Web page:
My teacher was telling me to complete my UCAS application, but I didn't – what happens now?

You’ve been working hard on your school work, doing well in your part-time job and taking your commitments to your family and friends seriously. But there’s something you’re feeling guilty about.

With everything going on in your life, and even if you’ve had a teacher telling you to do it, you’ve missed out on submitting your UCAS application by the 15 January deadline. You were meaning to do it, you had given it some serious thought, but somehow it just didn’t happen. Does this put an early end to your future at university?

The answer’s no. A massive, hugely enthusiastic no – you can still do it, university isn’t out of reach. There are many options still available for you to help secure your place at university.

Some schools close applications earlier than UCAS

With many schools and colleges closing their UCAS application process early to make sure you don’t miss the deadline, don’t mistakenly think you’ve missed out on the UCAS deadline. If you miss the deadline set by your school or college and UCAS, you still have options open to you if it’s after the 15 January and you haven’t applied.

If there are special circumstances, let UCAS know

If something serious happened that affected your submission, let UCAS know. They may be able to help you with the next steps and let the universities know why your application was late.

Art and design courses have a later deadline

If you are looking to study a subject in an art and design field then you can still apply later. The deadline for applying for many of these courses through UCAS is 24 March.

Universities may still take applications

Even if the UCAS deadline has passed, you may still be able to apply to university through UCAS. Get in contact with the university you wish to go to and see what the deadline is for their applications. You may be able to still work with them to arrange your application being submitted. All applicants are welcome to continue to submit UCAS applications to London Met – browse our courses now.

Clearing is open to everyone

Clearing is sometimes talked about negatively but it’s a great way of submitting a UCAS application – it’s not just for those who have a last minute change of heart or don’t get the exam results they were expecting. If you plan to apply through Clearing you can look for the perfect courses while working on your grades. Lots of people don’t apply to university until the summer, at which point you will know exactly what your exam results are and have had more time to think about where you want to go and what you want to study. A word of caution though: courses do get full. If you’re looking for a place on a popular course the best advice will always be to apply as early as you can.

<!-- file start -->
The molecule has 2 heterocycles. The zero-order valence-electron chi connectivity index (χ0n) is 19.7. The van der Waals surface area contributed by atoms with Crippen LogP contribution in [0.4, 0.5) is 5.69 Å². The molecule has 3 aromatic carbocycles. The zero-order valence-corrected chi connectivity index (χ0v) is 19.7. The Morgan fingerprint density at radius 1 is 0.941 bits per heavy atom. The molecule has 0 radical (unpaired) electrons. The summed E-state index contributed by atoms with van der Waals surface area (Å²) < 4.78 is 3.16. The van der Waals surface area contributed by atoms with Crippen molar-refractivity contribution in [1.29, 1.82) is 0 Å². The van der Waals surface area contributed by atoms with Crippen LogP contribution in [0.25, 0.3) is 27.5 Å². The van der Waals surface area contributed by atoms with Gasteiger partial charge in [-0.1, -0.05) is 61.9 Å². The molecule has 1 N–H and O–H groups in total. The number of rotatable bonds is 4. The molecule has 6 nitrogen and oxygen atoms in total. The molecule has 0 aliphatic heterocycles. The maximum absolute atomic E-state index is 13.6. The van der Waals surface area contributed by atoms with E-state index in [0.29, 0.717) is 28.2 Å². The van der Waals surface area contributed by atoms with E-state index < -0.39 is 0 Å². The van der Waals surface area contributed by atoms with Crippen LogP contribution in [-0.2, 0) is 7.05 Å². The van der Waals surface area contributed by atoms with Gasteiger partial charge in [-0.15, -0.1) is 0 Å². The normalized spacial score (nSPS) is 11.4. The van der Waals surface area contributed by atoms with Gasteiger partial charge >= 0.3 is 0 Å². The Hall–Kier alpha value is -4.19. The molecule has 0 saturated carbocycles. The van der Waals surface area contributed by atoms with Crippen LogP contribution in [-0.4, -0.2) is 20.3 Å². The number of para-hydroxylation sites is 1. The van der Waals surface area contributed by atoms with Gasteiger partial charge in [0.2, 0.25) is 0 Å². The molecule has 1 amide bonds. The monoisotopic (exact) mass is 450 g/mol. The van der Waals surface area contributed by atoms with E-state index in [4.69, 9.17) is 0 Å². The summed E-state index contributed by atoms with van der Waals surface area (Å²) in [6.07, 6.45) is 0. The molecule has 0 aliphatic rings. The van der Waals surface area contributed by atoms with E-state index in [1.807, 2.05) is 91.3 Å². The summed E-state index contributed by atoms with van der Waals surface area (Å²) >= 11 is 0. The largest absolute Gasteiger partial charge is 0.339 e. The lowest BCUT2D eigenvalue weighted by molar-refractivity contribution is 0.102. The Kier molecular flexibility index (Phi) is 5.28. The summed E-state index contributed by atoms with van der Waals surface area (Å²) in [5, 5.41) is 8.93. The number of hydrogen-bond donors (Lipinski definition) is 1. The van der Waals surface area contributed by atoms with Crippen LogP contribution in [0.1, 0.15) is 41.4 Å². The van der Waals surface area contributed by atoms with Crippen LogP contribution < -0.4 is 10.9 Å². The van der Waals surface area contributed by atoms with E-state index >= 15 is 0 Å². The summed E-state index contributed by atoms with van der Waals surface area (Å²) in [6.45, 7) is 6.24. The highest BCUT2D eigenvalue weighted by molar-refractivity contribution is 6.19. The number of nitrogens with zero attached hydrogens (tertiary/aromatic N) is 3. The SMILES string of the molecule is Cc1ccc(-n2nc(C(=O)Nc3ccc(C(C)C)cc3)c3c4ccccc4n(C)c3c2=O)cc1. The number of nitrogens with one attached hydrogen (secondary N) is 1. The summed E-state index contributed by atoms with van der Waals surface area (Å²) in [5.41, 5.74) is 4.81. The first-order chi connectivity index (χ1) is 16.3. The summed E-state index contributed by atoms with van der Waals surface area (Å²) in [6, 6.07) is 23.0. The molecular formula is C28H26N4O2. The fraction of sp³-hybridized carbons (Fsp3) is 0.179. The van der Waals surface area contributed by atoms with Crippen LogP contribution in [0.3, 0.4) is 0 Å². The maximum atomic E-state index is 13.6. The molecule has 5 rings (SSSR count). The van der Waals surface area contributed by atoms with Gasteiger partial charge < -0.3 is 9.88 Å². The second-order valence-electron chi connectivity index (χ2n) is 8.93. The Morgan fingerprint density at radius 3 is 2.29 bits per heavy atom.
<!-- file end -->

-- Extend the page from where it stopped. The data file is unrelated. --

Use UCAS Extra if you did apply but didn’t get any offers

Which? suggests using the UCAS Extra service. If you did make an application before the deadline but your offers have been rejected or decline – do not despair, you can use UCAS Extra to apply to other universities before Clearing starts. UCAS Extra gives you the additional chance to apply to a course a course until you are accepted. So if you did miss that January deadline it really doesn't mean it's the end of the world.

Written by Joey Tamburello. Joey is a first class graduate of the London Met Journalism degree. She runs her own entertainment blog, Let’s Start With This One.

Every year, London Metropolitan University helps hundreds of students find places on full-time undergraduate degrees. You can start a course at London Met in September, but many are also available to start in January. Take a look at our full list of undergraduate courses or contact our course enquiries team for more information.

London Met graduate Aaron Patel wearing a grey t-shirt

"London Met is a great example of an institution that provides opportunities for people. Coming to the open days and seeing people from different countries, different backgrounds, classes, it made me realise that everyone fits in here, that there isn't a barrier at all."

London Met graduate Aaron Patel